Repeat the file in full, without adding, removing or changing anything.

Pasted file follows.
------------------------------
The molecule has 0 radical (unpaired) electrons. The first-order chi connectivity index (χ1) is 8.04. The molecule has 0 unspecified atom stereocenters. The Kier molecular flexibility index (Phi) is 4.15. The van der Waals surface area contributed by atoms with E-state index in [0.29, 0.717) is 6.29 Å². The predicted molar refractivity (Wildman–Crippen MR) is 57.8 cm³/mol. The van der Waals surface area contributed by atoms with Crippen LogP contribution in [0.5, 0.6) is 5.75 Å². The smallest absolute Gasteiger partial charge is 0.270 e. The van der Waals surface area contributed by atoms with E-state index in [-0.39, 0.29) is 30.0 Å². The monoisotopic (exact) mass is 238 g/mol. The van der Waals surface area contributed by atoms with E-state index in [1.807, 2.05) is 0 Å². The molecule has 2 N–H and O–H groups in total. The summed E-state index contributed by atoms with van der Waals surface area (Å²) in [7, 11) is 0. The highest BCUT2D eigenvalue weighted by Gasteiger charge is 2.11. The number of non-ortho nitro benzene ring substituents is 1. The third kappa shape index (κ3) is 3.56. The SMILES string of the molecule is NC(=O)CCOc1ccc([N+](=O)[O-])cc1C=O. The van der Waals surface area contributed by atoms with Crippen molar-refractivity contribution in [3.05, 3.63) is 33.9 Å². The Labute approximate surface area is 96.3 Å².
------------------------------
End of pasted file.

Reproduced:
The molecule has 0 radical (unpaired) electrons. The first-order chi connectivity index (χ1) is 8.04. The molecule has 0 unspecified atom stereocenters. The Kier molecular flexibility index (Phi) is 4.15. The van der Waals surface area contributed by atoms with E-state index in [0.29, 0.717) is 6.29 Å². The predicted molar refractivity (Wildman–Crippen MR) is 57.8 cm³/mol. The van der Waals surface area contributed by atoms with Crippen LogP contribution in [0.5, 0.6) is 5.75 Å². The smallest absolute Gasteiger partial charge is 0.270 e. The van der Waals surface area contributed by atoms with E-state index in [-0.39, 0.29) is 30.0 Å². The monoisotopic (exact) mass is 238 g/mol. The van der Waals surface area contributed by atoms with E-state index in [1.807, 2.05) is 0 Å². The molecule has 2 N–H and O–H groups in total. The summed E-state index contributed by atoms with van der Waals surface area (Å²) in [7, 11) is 0. The highest BCUT2D eigenvalue weighted by Gasteiger charge is 2.11. The number of non-ortho nitro benzene ring substituents is 1. The third kappa shape index (κ3) is 3.56. The SMILES string of the molecule is NC(=O)CCOc1ccc([N+](=O)[O-])cc1C=O. The van der Waals surface area contributed by atoms with Crippen molar-refractivity contribution in [3.05, 3.63) is 33.9 Å². The Labute approximate surface area is 96.3 Å².